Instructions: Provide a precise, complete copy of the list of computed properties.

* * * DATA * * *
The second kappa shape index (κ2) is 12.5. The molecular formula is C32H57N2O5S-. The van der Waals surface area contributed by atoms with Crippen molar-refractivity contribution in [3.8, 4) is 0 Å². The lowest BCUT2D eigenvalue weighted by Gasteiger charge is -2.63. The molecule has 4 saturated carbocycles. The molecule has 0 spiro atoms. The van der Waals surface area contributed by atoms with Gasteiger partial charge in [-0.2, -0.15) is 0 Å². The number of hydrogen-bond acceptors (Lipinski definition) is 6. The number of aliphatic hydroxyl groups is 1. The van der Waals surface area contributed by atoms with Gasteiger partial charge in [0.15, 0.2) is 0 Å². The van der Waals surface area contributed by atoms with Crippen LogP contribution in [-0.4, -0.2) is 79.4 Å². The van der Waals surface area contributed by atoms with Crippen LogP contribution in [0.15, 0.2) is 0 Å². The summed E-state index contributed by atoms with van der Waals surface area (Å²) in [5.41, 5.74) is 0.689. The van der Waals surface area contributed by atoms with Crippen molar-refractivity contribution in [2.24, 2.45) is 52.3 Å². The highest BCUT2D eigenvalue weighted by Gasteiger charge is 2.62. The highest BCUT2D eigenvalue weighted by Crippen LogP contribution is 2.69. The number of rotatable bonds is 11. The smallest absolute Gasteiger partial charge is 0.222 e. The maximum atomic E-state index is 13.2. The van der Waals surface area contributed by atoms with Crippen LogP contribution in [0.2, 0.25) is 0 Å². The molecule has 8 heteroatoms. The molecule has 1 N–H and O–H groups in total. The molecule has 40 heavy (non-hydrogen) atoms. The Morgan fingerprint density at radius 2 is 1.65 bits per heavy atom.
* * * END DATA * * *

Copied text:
The second kappa shape index (κ2) is 12.5. The molecular formula is C32H57N2O5S-. The van der Waals surface area contributed by atoms with Crippen molar-refractivity contribution in [3.8, 4) is 0 Å². The lowest BCUT2D eigenvalue weighted by Gasteiger charge is -2.63. The molecule has 4 saturated carbocycles. The molecule has 0 spiro atoms. The van der Waals surface area contributed by atoms with Gasteiger partial charge in [-0.2, -0.15) is 0 Å². The number of hydrogen-bond acceptors (Lipinski definition) is 6. The number of aliphatic hydroxyl groups is 1. The van der Waals surface area contributed by atoms with Gasteiger partial charge in [0.15, 0.2) is 0 Å². The van der Waals surface area contributed by atoms with Crippen LogP contribution in [-0.4, -0.2) is 79.4 Å². The van der Waals surface area contributed by atoms with Crippen LogP contribution in [0.15, 0.2) is 0 Å². The summed E-state index contributed by atoms with van der Waals surface area (Å²) in [5.41, 5.74) is 0.689. The van der Waals surface area contributed by atoms with Crippen molar-refractivity contribution in [2.24, 2.45) is 52.3 Å². The highest BCUT2D eigenvalue weighted by Gasteiger charge is 2.62. The highest BCUT2D eigenvalue weighted by Crippen LogP contribution is 2.69. The number of rotatable bonds is 11. The smallest absolute Gasteiger partial charge is 0.222 e. The maximum atomic E-state index is 13.2. The van der Waals surface area contributed by atoms with Crippen LogP contribution in [0.2, 0.25) is 0 Å². The molecule has 8 heteroatoms. The molecule has 1 N–H and O–H groups in total. The molecule has 40 heavy (non-hydrogen) atoms. The Morgan fingerprint density at radius 2 is 1.65 bits per heavy atom.